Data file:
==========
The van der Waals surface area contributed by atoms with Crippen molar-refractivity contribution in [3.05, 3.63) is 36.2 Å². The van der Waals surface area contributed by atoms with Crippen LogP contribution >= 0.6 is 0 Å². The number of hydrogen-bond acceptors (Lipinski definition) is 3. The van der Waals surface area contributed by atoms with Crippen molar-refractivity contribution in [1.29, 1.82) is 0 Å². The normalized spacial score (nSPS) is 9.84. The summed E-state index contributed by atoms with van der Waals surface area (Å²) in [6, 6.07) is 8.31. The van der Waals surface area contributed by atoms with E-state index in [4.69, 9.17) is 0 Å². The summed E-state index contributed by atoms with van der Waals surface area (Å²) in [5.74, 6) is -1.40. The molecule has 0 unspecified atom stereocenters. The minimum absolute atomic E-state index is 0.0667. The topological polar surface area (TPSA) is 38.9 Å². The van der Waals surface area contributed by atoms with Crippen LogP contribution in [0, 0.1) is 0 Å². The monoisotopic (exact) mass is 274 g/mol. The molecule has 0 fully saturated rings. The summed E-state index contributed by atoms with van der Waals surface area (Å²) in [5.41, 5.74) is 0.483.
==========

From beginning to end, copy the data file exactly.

The van der Waals surface area contributed by atoms with Crippen molar-refractivity contribution in [3.05, 3.63) is 36.2 Å². The van der Waals surface area contributed by atoms with Crippen LogP contribution >= 0.6 is 0 Å². The number of hydrogen-bond acceptors (Lipinski definition) is 3. The van der Waals surface area contributed by atoms with Crippen molar-refractivity contribution in [1.29, 1.82) is 0 Å². The normalized spacial score (nSPS) is 9.84. The summed E-state index contributed by atoms with van der Waals surface area (Å²) in [6, 6.07) is 8.31. The van der Waals surface area contributed by atoms with E-state index in [4.69, 9.17) is 0 Å². The summed E-state index contributed by atoms with van der Waals surface area (Å²) in [5.74, 6) is -1.40. The molecule has 0 unspecified atom stereocenters. The minimum absolute atomic E-state index is 0.0667. The topological polar surface area (TPSA) is 38.9 Å². The van der Waals surface area contributed by atoms with Crippen LogP contribution in [0, 0.1) is 0 Å². The monoisotopic (exact) mass is 274 g/mol. The molecule has 0 fully saturated rings. The summed E-state index contributed by atoms with van der Waals surface area (Å²) in [5.41, 5.74) is 0.483.